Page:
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December 27, 2007

A legend lost

Vincent Ferrini, Gloucester’s poet laureate and a figure renowned in literary and local circles for his radical, political, economic and social opinions of America and enduring passion for things authentic, especially his adopted city, died Monday. He was 94.

According to his daughter, Sheila Ferrini of Chelsea, the cause of death was a heart attack and pneumonia. He had resided at Den-Mar Nursing Home in Rockport since last May, after returning from a reading at the Beyond Baroque Literary Art Center in Los Angeles.

“He was the conscience of Gloucester,” said his friend, retiring Mayor John Bell. “He was the one who asked us to think about who we are.”

“He was more alive than anyone I have ever met,” said the painter and former city councilor, Joseph Kaknes.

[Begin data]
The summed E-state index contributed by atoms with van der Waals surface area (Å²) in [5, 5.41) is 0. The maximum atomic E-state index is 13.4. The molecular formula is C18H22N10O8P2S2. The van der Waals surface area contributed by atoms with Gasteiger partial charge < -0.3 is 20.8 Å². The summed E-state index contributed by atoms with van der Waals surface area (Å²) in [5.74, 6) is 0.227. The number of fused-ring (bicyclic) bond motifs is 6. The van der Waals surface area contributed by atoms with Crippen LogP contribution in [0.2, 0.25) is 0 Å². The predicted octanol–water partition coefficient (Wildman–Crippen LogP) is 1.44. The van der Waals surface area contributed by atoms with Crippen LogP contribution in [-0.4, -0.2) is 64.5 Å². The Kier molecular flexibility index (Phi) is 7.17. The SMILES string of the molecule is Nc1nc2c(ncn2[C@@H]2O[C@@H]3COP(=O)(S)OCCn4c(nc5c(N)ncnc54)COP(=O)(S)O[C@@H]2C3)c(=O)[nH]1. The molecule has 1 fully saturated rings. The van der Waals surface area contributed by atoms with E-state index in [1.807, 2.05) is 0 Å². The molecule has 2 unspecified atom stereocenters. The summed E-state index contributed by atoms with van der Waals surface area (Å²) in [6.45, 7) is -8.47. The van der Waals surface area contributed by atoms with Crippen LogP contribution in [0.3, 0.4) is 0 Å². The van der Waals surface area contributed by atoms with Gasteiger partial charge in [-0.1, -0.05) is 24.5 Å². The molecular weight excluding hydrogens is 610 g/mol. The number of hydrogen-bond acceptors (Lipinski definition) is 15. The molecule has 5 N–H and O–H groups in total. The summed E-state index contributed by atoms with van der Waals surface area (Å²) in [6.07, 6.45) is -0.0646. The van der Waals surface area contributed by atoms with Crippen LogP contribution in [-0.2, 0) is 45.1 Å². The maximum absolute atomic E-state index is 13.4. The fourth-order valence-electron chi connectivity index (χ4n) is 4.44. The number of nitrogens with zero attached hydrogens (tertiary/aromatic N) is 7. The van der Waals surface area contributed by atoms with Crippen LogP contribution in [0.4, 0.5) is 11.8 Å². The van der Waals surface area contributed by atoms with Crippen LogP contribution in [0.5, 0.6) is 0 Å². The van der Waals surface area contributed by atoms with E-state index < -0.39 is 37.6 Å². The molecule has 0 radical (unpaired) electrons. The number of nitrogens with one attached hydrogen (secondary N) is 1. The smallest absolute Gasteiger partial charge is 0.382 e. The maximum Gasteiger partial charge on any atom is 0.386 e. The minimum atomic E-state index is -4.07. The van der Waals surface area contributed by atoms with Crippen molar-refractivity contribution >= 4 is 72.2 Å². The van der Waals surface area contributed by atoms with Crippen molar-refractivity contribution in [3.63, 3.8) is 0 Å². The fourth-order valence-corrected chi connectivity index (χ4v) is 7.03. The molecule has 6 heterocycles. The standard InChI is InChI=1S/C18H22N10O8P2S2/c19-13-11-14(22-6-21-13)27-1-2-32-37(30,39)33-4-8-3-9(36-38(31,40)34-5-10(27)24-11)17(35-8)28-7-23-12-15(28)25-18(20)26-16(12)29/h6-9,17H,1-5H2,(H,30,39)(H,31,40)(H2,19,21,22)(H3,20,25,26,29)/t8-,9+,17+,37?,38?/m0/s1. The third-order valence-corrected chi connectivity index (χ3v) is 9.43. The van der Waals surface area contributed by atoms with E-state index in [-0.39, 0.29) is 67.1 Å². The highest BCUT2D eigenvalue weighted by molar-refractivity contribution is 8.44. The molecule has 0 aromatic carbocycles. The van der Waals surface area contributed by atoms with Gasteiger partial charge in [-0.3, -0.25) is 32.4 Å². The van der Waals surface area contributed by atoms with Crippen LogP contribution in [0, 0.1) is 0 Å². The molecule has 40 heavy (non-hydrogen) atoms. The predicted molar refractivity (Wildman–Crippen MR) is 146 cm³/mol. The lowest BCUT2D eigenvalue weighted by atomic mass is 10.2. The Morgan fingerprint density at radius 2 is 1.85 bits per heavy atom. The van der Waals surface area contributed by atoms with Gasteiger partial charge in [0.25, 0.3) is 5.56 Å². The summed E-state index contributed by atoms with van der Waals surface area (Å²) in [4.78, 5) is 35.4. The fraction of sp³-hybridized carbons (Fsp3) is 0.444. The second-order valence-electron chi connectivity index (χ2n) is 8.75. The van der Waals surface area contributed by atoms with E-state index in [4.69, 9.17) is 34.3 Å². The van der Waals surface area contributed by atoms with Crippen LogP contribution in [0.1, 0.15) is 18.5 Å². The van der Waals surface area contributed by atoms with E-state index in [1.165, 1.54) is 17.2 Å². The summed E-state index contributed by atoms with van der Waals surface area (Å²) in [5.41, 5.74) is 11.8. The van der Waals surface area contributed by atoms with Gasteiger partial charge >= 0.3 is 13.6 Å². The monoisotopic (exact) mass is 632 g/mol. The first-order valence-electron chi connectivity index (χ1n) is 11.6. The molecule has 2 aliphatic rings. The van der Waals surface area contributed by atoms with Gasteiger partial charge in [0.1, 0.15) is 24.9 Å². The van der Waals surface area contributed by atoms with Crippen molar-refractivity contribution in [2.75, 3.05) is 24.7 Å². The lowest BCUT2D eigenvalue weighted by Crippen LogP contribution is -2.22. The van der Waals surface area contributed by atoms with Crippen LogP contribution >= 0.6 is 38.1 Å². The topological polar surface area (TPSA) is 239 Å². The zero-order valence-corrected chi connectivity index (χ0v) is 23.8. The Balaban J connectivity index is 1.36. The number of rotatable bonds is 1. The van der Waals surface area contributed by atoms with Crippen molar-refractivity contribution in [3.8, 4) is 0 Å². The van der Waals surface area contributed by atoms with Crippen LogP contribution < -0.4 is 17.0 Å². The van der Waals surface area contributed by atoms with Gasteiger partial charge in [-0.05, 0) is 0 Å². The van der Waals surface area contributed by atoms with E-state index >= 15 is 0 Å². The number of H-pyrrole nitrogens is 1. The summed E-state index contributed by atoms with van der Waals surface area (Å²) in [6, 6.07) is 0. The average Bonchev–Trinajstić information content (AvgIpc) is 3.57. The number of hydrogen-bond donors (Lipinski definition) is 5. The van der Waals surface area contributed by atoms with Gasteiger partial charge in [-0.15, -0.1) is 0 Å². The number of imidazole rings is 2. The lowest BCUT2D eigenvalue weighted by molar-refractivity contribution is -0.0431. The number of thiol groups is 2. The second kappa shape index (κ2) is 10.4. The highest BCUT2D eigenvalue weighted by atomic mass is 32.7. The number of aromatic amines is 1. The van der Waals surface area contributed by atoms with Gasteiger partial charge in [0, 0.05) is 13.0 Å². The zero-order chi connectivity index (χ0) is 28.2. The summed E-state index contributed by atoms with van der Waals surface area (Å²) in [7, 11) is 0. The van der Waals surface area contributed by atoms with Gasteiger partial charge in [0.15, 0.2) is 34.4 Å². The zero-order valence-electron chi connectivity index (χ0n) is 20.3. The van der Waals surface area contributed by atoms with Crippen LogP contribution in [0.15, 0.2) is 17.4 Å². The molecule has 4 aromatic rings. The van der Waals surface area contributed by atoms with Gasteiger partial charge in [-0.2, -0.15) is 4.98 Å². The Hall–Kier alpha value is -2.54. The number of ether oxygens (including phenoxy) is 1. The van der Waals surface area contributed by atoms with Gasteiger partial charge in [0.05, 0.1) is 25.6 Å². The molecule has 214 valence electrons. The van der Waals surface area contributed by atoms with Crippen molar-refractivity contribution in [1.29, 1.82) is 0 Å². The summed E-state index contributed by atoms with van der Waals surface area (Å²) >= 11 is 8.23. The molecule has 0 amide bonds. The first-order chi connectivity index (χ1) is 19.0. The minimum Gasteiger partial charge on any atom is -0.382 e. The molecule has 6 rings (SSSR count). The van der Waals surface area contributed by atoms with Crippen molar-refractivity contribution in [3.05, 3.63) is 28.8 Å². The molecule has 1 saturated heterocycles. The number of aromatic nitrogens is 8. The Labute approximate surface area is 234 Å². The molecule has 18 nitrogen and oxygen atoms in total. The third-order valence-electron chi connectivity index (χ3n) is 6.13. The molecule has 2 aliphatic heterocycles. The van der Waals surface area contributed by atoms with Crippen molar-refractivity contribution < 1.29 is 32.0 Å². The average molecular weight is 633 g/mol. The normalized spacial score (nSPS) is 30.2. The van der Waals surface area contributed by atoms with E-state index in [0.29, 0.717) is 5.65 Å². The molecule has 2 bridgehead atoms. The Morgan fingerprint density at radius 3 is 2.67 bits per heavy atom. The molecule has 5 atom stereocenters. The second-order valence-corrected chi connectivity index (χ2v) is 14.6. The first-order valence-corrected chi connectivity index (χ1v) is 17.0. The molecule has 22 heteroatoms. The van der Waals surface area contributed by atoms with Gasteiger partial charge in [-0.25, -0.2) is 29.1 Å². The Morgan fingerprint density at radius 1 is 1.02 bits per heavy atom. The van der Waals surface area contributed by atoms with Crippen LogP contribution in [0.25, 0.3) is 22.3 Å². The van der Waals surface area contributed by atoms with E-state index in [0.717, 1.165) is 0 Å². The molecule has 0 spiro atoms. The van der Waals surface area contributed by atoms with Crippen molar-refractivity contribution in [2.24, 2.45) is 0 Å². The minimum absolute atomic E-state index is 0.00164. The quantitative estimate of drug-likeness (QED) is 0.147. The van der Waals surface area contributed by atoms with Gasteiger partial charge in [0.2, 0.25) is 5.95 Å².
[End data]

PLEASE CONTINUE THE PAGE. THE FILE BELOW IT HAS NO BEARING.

“He was totally without inhibition,” said his close friend, author Peter Anastas.

Together with his friend and ersatz sibling rival, Charles Olson, Ferrini demonstrated to the world that Gloucester was as fertile an environment for poets as it was for painters.

From his arrival here in 1948, Ferrini dedicated himself to seeing that it should always be that way.

In Gloucester, he became a dashing, ebullient, living legend, an undersized, overpowering force, predictably found under a broad-brimmed hat. He had a well-known weakness for dancing.

He attracted admirers, and constant, affectionate attention from a seemingly endless line of newfound friends, often less than half his age.

Women, especially, found Ferrini irresistible, Bell said.

Ferrini produced an enormous range of poetry that seemed to want to be organized into three distinct chapters and styles that roughly matched the phases of his life.

During his life, Ferrini published more than 30 volumes of poetry, including an autobiography written largely in verse and volumes of verse that seem more political and social criticism than poetry.

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